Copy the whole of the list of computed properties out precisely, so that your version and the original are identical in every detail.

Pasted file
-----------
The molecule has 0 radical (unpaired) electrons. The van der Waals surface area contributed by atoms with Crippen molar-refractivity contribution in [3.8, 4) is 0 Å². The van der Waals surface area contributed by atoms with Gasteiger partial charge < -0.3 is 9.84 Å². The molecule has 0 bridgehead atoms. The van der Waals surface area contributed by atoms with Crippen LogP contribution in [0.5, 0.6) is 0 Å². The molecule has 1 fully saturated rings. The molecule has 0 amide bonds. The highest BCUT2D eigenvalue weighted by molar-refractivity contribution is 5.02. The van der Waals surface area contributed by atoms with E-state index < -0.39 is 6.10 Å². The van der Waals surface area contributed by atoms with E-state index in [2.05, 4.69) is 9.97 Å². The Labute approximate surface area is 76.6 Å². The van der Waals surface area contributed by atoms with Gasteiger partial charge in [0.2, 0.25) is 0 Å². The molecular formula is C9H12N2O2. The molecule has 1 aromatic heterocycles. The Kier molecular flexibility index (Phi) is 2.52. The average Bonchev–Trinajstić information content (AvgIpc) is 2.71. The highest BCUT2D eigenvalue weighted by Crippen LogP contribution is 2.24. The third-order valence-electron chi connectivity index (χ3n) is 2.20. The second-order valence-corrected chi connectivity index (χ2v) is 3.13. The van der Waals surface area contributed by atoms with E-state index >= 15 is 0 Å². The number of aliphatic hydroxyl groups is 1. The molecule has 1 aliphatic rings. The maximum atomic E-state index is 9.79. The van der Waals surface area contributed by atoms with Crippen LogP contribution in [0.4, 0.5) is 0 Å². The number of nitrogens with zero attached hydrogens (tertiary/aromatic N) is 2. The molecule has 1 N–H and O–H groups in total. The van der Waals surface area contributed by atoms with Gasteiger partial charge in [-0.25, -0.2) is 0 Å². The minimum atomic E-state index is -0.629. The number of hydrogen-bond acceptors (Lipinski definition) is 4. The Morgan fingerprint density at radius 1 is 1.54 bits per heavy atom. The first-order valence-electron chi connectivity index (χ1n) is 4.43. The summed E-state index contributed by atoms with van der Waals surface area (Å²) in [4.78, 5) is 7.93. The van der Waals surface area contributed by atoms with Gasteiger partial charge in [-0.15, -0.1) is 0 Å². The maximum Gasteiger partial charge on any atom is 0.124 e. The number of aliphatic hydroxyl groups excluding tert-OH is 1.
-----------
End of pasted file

The molecule has 0 radical (unpaired) electrons. The van der Waals surface area contributed by atoms with Crippen molar-refractivity contribution in [3.8, 4) is 0 Å². The van der Waals surface area contributed by atoms with Gasteiger partial charge < -0.3 is 9.84 Å². The molecule has 0 bridgehead atoms. The van der Waals surface area contributed by atoms with Crippen LogP contribution in [0.5, 0.6) is 0 Å². The molecule has 1 fully saturated rings. The molecule has 0 amide bonds. The highest BCUT2D eigenvalue weighted by molar-refractivity contribution is 5.02. The van der Waals surface area contributed by atoms with E-state index < -0.39 is 6.10 Å². The van der Waals surface area contributed by atoms with E-state index in [2.05, 4.69) is 9.97 Å². The Labute approximate surface area is 76.6 Å². The van der Waals surface area contributed by atoms with Gasteiger partial charge in [0.2, 0.25) is 0 Å². The molecular formula is C9H12N2O2. The molecule has 1 aromatic heterocycles. The Kier molecular flexibility index (Phi) is 2.52. The average Bonchev–Trinajstić information content (AvgIpc) is 2.71. The highest BCUT2D eigenvalue weighted by Crippen LogP contribution is 2.24. The third-order valence-electron chi connectivity index (χ3n) is 2.20. The second-order valence-corrected chi connectivity index (χ2v) is 3.13. The van der Waals surface area contributed by atoms with E-state index >= 15 is 0 Å². The number of aliphatic hydroxyl groups is 1. The molecule has 1 aliphatic rings. The maximum atomic E-state index is 9.79. The van der Waals surface area contributed by atoms with Crippen LogP contribution in [0.4, 0.5) is 0 Å². The number of nitrogens with zero attached hydrogens (tertiary/aromatic N) is 2. The molecule has 1 N–H and O–H groups in total. The van der Waals surface area contributed by atoms with Gasteiger partial charge in [-0.25, -0.2) is 0 Å². The minimum atomic E-state index is -0.629. The number of hydrogen-bond acceptors (Lipinski definition) is 4. The Morgan fingerprint density at radius 1 is 1.54 bits per heavy atom. The first-order valence-electron chi connectivity index (χ1n) is 4.43. The summed E-state index contributed by atoms with van der Waals surface area (Å²) in [4.78, 5) is 7.93. The van der Waals surface area contributed by atoms with Gasteiger partial charge in [-0.15, -0.1) is 0 Å². The maximum Gasteiger partial charge on any atom is 0.124 e. The number of aliphatic hydroxyl groups excluding tert-OH is 1.